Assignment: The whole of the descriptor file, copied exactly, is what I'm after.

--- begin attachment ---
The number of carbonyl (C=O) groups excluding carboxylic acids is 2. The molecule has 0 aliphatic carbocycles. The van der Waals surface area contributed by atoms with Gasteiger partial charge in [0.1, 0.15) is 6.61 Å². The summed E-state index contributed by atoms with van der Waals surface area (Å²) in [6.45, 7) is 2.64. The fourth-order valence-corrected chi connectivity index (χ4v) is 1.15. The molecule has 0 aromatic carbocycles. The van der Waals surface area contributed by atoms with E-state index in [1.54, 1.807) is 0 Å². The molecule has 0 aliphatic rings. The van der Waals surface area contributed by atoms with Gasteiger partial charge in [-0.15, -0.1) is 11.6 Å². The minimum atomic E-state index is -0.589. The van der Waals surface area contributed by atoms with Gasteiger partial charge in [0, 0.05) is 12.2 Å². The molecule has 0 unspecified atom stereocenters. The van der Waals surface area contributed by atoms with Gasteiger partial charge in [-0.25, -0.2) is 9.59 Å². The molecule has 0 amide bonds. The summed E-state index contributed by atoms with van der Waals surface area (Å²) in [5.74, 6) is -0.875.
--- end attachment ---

The number of carbonyl (C=O) groups excluding carboxylic acids is 2. The molecule has 0 aliphatic carbocycles. The van der Waals surface area contributed by atoms with Gasteiger partial charge in [0.1, 0.15) is 6.61 Å². The summed E-state index contributed by atoms with van der Waals surface area (Å²) in [6.45, 7) is 2.64. The fourth-order valence-corrected chi connectivity index (χ4v) is 1.15. The molecule has 0 aromatic carbocycles. The van der Waals surface area contributed by atoms with E-state index in [1.54, 1.807) is 0 Å². The molecule has 0 aliphatic rings. The van der Waals surface area contributed by atoms with Gasteiger partial charge in [-0.15, -0.1) is 11.6 Å². The minimum atomic E-state index is -0.589. The van der Waals surface area contributed by atoms with Gasteiger partial charge in [0, 0.05) is 12.2 Å². The molecule has 0 unspecified atom stereocenters. The van der Waals surface area contributed by atoms with Gasteiger partial charge in [-0.25, -0.2) is 9.59 Å². The molecule has 0 amide bonds. The summed E-state index contributed by atoms with van der Waals surface area (Å²) in [5.74, 6) is -0.875.